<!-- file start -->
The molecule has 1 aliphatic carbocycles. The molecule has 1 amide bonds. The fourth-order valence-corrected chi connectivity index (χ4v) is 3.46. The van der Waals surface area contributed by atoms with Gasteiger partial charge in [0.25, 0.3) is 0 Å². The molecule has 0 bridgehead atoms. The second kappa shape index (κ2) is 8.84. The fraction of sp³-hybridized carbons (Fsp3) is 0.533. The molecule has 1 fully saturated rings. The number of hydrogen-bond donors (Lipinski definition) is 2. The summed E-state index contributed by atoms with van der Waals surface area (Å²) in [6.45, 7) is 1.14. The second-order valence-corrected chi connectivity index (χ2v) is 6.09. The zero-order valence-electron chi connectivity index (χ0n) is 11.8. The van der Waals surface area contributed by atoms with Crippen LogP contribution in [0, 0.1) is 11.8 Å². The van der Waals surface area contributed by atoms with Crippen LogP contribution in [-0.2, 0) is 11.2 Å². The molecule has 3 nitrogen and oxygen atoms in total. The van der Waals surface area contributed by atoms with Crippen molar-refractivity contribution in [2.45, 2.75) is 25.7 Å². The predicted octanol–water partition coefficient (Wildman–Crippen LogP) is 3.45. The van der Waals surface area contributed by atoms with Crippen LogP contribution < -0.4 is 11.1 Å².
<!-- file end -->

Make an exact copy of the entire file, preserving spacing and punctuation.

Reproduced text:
The molecule has 1 aliphatic carbocycles. The molecule has 1 amide bonds. The fourth-order valence-corrected chi connectivity index (χ4v) is 3.46. The van der Waals surface area contributed by atoms with Gasteiger partial charge in [0.25, 0.3) is 0 Å². The molecule has 0 bridgehead atoms. The second kappa shape index (κ2) is 8.84. The fraction of sp³-hybridized carbons (Fsp3) is 0.533. The molecule has 1 fully saturated rings. The number of hydrogen-bond donors (Lipinski definition) is 2. The summed E-state index contributed by atoms with van der Waals surface area (Å²) in [6.45, 7) is 1.14. The second-order valence-corrected chi connectivity index (χ2v) is 6.09. The zero-order valence-electron chi connectivity index (χ0n) is 11.8. The van der Waals surface area contributed by atoms with Crippen LogP contribution in [0, 0.1) is 11.8 Å². The van der Waals surface area contributed by atoms with Crippen LogP contribution in [-0.2, 0) is 11.2 Å². The molecule has 3 nitrogen and oxygen atoms in total. The van der Waals surface area contributed by atoms with Crippen molar-refractivity contribution in [2.45, 2.75) is 25.7 Å². The predicted octanol–water partition coefficient (Wildman–Crippen LogP) is 3.45. The van der Waals surface area contributed by atoms with Crippen LogP contribution < -0.4 is 11.1 Å².